So on March 22, 2018, we got to this point.
The president of the United States was responding in kind to comments made by former vice president Joe Biden during a rally earlier this week.
“A guy who ended up becoming our national leader said, ‘I can grab a woman anywhere, and she likes it,’” Biden said. “If we were in high school, I’d take him behind the gym and beat the hell out of him.”
No way, says President Trump. Biden “would go down fast and hard, crying all the way.”
Violent rhetoric isn’t new to politics, of course. I mean, a sitting vice president murdered former treasury secretary Alexander Hamilton in New Jersey in 1804. Another former vice president, John Breckinridge, served as a Confederate general in the Civil War, as the Guardian’s Ben Jacobs noted on Twitter — certainly something of an act of hostility toward Abraham Lincoln.
This whole thing is still stupid. As our Eugene Scott wrote, Biden’s comments were the sort of tough-guy posturing that degrades discourse generally, much less at the highest levels of governance. Trump’s rejoinder is no different and carries with it the additional side effect of not exactly bolstering the grandeur of his office.
But if we’re going to talk about Trump and Biden getting in a fight, to heck with it. Let’s talk about Trump and Biden getting in a fight. We reached out to a boxing instructor and an mixed-martial arts trainer to get their assessments of how a Biden-Trump bout would go and, more broadly, what makes someone better or worse at their respective disciplines.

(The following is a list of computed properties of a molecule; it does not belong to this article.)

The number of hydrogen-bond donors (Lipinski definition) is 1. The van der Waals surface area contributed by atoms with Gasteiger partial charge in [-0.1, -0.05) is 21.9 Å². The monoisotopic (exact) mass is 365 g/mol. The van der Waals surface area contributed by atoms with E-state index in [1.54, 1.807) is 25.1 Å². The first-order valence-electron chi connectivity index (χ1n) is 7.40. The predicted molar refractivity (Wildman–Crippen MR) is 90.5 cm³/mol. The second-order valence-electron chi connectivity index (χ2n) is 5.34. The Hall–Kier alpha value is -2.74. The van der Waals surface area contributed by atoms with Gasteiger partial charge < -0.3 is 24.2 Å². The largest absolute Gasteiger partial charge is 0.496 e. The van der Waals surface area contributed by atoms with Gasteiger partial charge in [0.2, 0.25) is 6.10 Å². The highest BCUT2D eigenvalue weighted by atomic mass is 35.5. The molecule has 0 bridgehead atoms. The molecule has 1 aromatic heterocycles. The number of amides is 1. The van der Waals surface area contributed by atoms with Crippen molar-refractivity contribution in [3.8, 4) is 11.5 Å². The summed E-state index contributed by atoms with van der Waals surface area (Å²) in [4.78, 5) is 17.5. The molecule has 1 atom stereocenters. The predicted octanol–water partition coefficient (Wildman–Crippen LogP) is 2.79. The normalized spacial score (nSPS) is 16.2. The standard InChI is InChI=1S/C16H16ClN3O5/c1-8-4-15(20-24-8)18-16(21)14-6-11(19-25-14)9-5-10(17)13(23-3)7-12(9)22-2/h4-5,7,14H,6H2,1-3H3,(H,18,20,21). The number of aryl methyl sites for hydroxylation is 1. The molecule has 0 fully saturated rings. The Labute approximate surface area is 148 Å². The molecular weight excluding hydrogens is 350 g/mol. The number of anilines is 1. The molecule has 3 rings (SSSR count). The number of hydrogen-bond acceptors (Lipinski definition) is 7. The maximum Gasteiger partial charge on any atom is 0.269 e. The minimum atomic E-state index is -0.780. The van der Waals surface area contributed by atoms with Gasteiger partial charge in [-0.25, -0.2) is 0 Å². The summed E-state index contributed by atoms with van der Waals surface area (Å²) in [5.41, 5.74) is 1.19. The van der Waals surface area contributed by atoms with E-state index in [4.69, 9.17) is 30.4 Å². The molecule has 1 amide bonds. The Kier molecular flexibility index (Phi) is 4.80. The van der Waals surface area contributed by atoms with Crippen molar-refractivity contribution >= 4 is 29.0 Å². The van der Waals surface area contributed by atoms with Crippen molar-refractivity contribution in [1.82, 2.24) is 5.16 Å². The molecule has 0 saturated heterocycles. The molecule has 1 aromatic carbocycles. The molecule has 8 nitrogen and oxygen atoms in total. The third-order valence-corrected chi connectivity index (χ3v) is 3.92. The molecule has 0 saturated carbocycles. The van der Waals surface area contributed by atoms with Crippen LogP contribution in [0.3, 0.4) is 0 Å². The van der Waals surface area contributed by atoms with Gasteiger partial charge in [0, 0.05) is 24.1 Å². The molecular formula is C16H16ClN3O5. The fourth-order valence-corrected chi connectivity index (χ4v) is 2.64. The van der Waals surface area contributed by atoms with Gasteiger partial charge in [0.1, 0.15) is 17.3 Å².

Each of the experts we spoke with was presented with the following information about the combatants.
Athletic history: Baseball in high school, golf then and since
Athletic history: Baseball and football in high school
Here’s what our experts said.
Bernard Miller, Dog Pound Boxing Club, Dover, Del.
How he’d train them: “If I was training Donald Trump I would train Donald Trump to make the fight nasty,” Miller said. “It would be what we call dirty boxing. Dirty boxing is a lot of holding, grabbing, inside punches — borderline cheating. Breaking the rules.”
And Biden? “I would train my guy to be really slick. In and out. Attack and then counter,” he said.